# 341.Flatten-Nested-List-Iterator

## ้ข็ฎๅฐๅ

https://leetcode.com/problems/flatten-nested-list-iterator/

## ้ข็ฎๆ่ฟฐ

``````Given a nested list of integers, implement an iterator to flatten it.

Each element is either an integer, or a list -- whose elements may also be integers or other lists.

Example 1:
Input: [[1,1],2,[1,1]]
Output: [1,1,2,1,1]
Explanation: By calling next repeatedly until hasNext returns false,
the order of elements returned by next should be: [1,1,2,1,1].
Example 2:
Input: [1,[4,[6]]]
Output: [1,4,6]
Explanation: By calling next repeatedly until hasNext returns false,
the order of elements returned by next should be: [1,4,6].``````

## ไปฃ็ 

### Approach #1 Recursion

``````/**
* // This is the interface that allows for creating nested lists.
* // You should not implement it, or speculate about its implementation
* public interface NestedInteger {
*
*     // @return true if this NestedInteger holds a single integer, rather than a nested list.
*     public boolean isInteger();
*
*     // @return the single integer that this NestedInteger holds, if it holds a single integer
*     // Return null if this NestedInteger holds a nested list
*     public Integer getInteger();
*
*     // @return the nested list that this NestedInteger holds, if it holds a nested list
*     // Return null if this NestedInteger holds a single integer
*     public List<NestedInteger> getList();
* }
*/
public class NestedIterator implements Iterator<Integer> {
private List<Integer> integers = new ArrayList<Integer>();
private int position = 0;

public NestedIterator(List<NestedInteger> nestedList) {
flattenList(nestedList);
}

private void flattenList(List<NestedInteger> nestedList) {
for (NestedInteger nestedInteger: nestedList) {
if (nestedInteger.isInteger()) {
} else {
flattenList(nestedInteger.getList());
}
}
}

@Override
public Integer next() {
if (!hasNext()) {
throw new NoSuchElementException();
}
return integers.get(position++);
}

@Override
public boolean hasNext() {
return position < integers.size();
}
}

/**
* Your NestedIterator object will be instantiated and called as such:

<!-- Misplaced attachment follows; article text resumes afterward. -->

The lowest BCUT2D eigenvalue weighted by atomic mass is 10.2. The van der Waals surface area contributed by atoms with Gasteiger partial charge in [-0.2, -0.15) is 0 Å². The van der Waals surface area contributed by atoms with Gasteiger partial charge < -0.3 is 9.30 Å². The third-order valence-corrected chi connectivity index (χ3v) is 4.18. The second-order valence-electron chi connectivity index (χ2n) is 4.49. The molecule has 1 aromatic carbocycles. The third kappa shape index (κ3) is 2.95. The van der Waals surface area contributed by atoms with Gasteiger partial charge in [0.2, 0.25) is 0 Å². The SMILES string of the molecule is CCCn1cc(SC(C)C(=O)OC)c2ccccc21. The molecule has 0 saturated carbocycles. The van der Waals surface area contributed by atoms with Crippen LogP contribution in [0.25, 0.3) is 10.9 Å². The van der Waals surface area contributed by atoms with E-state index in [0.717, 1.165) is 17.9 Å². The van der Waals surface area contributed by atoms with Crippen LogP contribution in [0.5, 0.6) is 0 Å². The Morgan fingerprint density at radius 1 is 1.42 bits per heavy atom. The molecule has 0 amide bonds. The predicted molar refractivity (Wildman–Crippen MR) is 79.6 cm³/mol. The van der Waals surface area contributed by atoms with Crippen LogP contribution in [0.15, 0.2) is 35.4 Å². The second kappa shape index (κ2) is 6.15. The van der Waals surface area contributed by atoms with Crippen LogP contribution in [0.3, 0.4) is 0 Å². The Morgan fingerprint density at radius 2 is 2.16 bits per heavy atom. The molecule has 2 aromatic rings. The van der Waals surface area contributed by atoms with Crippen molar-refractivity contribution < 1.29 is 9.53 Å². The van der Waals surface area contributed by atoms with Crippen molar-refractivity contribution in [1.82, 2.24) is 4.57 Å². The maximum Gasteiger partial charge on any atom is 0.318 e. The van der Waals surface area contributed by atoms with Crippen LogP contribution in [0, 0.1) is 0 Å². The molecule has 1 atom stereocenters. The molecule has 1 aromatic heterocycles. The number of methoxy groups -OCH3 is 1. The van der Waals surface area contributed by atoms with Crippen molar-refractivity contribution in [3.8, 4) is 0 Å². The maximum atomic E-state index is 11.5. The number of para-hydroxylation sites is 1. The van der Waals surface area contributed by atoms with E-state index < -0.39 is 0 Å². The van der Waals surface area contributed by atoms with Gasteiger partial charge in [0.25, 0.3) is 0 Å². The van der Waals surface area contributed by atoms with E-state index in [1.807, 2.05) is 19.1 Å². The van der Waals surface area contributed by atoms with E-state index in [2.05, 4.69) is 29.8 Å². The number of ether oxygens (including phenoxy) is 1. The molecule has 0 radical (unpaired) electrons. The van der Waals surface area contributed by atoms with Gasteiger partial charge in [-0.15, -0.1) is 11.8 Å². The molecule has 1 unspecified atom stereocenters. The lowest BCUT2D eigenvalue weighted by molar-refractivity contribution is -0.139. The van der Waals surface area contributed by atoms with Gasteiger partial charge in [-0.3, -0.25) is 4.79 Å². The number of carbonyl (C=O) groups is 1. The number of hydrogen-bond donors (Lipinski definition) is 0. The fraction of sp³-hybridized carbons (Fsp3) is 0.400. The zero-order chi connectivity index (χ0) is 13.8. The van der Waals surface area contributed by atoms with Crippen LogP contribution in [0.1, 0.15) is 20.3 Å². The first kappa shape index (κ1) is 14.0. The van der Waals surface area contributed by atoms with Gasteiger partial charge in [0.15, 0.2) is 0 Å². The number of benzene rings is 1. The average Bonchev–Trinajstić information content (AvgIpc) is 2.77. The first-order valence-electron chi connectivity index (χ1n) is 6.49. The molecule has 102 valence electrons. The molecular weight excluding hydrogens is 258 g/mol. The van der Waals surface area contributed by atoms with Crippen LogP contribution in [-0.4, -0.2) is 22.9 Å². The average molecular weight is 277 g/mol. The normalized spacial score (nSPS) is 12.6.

* NestedIterator i = new NestedIterator(nestedList);
* while (i.hasNext()) v[f()] = i.next();
*/``````

### Approach #2 Stack

``````import java.util.NoSuchElementException;

public class NestedIterator implements Iterator<Integer> {

// In Java, the Stack class is considered deprecated. Best practice is to use
// a Deque instead. We'll use addFirst() for push, and removeFirst() for pop.
private Deque<NestedInteger> stack;

public NestedIterator(List<NestedInteger> nestedList) {
// The constructor puts them on in the order we require. No need to reverse.
stack = new ArrayDeque(nestedList);
}

@Override
public Integer next() {
// As per java specs, throw an exception if there's no elements left.
if (!hasNext()) throw new NoSuchElementException();
// hasNext ensures the stack top is now an integer. Pop and return
// this integer.
return stack.removeFirst().getInteger();
}

@Override
public boolean hasNext() {
// Check if there are integers left by getting one onto the top of stack.
makeStackTopAnInteger();
// If there are any integers remaining, one will be on the top of the stack,
// and therefore the stack can't possibly be empty.
return !stack.isEmpty();
}

private void makeStackTopAnInteger() {
// While there are items remaining on the stack and the front of
// stack is a list (i.e. not integer), keep unpacking.
while (!stack.isEmpty() && !stack.peekFirst().isInteger()) {
// Put the NestedIntegers onto the stack in reverse order.
List<NestedInteger> nestedList = stack.removeFirst().getList();
for (int i = nestedList.size() - 1; i >= 0; i--) {
}
}
}
}``````

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